The stunning growth in private equity, with average annual growth of 13.25% since 2000, has surfaced important fund accounting issues with which the industry must, and does, grapple.
Perhaps there was once a simpler time when the back office of a private equity firm was, literally, a back office. And with the limited number of LPs during the earlier days of private equity, this may have worked.
But the influx of funds, and the diversity among LPs attendant these funds, has brought fund accounting into sharp focus. Today, the deals, the funds, the terms and the investors are more numerous and more complex.
The industry owes a debt of gratitude to ILPA for their ongoing and persistent effort to bring important issues to fore and to promulgate consistent and carefully considered best practices for fund accounting. Advances have been made, and standards have been established.
That said, our experience has demonstrated time and again that a “one size fits all” approach to fund accounting is not always the best approach and can present significant challenges for GPs, a notion which is recognized by ILPA.
In this regard, our opinion is shaped by experience, investor populations and characteristics unique to private equity investors.
In The Numbers
Standardized reporting templates for private equity seems at times modeled after the disclosure standards imposed on public companies by the Securities Act, the Securities Exchange Act and accumulated amendments over the past 80 years.
These regulations work well, or perhaps well enough, in part because they are designed to inform investors en masse. Consider McDonald’s, with 1.6 million shareholders (actually more, since brokerages hold many client certificates in aggregate). Accountability to this many investors makes one-off disclosures or “clarifications” impractical, and likely a violation of securities laws.
But consider the composition of a private equity fund. A GP with $1 billion of committed capital might be accountable to just 40 or 60 investors, not hundreds of thousands, or millions. And because of this, we would posit in a fund with fewer than 100 LPs, investor requests for supplementary or specialized information not only can be accommodated, but should be accommodated.
In The Market
The most compelling reason for accommodation is that it helps keep these investors in the private equity market. Specifically, the opacity that can accompany a rigid approach to fund accounting, combined with the challenges faced by LPs in their own reporting duties might be reason enough for investors to consider other assets classes. Let’s not make investing in private equity harder simply because standardized reporting templates are easier to deploy.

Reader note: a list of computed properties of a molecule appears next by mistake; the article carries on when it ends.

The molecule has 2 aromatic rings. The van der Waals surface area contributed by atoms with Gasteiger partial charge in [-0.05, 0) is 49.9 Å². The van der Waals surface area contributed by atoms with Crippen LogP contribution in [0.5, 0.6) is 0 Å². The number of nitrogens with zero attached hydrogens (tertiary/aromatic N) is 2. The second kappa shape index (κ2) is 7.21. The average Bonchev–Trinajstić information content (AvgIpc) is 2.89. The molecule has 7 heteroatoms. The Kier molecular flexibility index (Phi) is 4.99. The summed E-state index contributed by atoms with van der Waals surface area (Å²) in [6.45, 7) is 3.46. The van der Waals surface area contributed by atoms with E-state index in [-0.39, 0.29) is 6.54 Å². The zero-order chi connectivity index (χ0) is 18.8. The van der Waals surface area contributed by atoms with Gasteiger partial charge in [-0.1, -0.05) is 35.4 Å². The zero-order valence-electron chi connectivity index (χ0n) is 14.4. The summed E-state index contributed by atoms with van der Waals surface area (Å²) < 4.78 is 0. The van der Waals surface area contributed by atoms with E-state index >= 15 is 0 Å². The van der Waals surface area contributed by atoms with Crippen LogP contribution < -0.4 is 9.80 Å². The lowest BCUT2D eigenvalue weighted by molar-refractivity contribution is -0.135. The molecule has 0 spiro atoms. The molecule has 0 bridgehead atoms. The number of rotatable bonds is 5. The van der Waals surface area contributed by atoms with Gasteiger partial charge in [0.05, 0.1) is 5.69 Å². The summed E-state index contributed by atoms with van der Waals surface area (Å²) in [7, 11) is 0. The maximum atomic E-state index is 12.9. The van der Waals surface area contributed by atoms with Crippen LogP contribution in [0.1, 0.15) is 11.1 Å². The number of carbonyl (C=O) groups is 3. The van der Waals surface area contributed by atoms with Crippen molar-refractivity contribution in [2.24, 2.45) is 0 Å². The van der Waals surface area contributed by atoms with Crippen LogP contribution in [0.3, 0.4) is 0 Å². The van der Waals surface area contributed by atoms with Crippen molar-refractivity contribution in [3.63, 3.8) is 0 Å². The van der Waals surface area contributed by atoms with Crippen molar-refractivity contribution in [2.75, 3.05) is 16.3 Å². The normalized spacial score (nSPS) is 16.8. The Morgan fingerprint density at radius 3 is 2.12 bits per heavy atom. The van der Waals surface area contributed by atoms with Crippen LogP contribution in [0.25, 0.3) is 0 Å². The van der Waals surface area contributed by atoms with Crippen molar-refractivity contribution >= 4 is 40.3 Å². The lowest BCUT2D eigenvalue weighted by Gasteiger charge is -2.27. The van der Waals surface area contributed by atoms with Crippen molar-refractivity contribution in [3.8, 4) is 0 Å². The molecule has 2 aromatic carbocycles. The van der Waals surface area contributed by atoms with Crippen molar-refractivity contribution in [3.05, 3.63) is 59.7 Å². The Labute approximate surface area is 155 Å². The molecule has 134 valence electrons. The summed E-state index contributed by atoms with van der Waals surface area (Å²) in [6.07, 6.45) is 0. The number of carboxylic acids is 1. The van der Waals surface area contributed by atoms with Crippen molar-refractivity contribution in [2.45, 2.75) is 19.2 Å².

But the importance of accommodation goes deeper. Unlike investors in public equities, LPs face capital calls. And while these calls are inviolate, when they occur amid what an LP might consider to be opaque reporting, an untimely call can dampen investor appetite for this asset class.
And finally, it’s not just the LPs who face challenges stemming from standardized reporting templates. General partners can as well. Well meaning reporting standards can provoke wholesale changes in how a GP reports. In addition, they can necessitate additional personnel, technology and compliance oversight.
Further, when outsourced fund accounting is delivered by organizations whose focus is on adherence to standards, GPs lose a valuable resource, and a partner who can help them navigate the challenges which accompany this vital and complex function. For instance, within the past year we have helped GPs find additional capital in callable cash distributions, decipher Byzantine waterfalls and accelerate their carry calculation based on an over allocation of expenses.
Our thoughts on fund accounting are not rigid. For an industry in the full bloom of innovation and expansion, robust conversations regarding standards and best practices for fund accounting are vital. However, we remain committed to the idea that no matter how much the accounting function evolves, reducing flexibility is the one change we don’t want to make.
To Learn More
FD Fund Administration is a subsidiary of Frazier & Deeter, one of only two nationally ranked CPA firms with a dedicated outsourced Fund Administration business.
FD Fund Administration offers a robust suite of fund administration services which include:
• fund accounting,
• investment reporting,
• tax administration,
• valuation and portfolio analytics,
• investor communication and servicing, along with other special reporting and servicing.
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